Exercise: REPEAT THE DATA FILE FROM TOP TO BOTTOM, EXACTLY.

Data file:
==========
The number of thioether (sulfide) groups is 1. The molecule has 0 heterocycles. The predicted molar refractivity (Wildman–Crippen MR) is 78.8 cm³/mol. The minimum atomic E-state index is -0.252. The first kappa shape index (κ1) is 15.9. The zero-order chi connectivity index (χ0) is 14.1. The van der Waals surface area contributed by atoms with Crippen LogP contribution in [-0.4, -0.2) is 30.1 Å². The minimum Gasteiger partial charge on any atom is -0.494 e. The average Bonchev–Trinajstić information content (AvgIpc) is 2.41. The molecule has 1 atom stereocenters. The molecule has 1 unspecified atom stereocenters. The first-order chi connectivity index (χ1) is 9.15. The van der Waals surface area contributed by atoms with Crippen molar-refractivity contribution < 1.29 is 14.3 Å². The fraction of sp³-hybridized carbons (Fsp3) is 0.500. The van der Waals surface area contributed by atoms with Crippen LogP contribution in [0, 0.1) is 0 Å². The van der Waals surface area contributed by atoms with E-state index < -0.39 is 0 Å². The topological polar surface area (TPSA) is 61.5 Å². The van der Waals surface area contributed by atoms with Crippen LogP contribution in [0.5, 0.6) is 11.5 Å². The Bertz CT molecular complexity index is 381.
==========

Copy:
The number of thioether (sulfide) groups is 1. The molecule has 0 heterocycles. The predicted molar refractivity (Wildman–Crippen MR) is 78.8 cm³/mol. The minimum atomic E-state index is -0.252. The first kappa shape index (κ1) is 15.9. The zero-order chi connectivity index (χ0) is 14.1. The van der Waals surface area contributed by atoms with Crippen LogP contribution in [-0.4, -0.2) is 30.1 Å². The minimum Gasteiger partial charge on any atom is -0.494 e. The average Bonchev–Trinajstić information content (AvgIpc) is 2.41. The molecule has 1 atom stereocenters. The molecule has 1 unspecified atom stereocenters. The first-order chi connectivity index (χ1) is 9.15. The van der Waals surface area contributed by atoms with Crippen molar-refractivity contribution < 1.29 is 14.3 Å². The fraction of sp³-hybridized carbons (Fsp3) is 0.500. The van der Waals surface area contributed by atoms with Crippen LogP contribution in [0, 0.1) is 0 Å². The van der Waals surface area contributed by atoms with E-state index < -0.39 is 0 Å². The topological polar surface area (TPSA) is 61.5 Å². The van der Waals surface area contributed by atoms with Crippen LogP contribution in [0.5, 0.6) is 11.5 Å². The Bertz CT molecular complexity index is 381.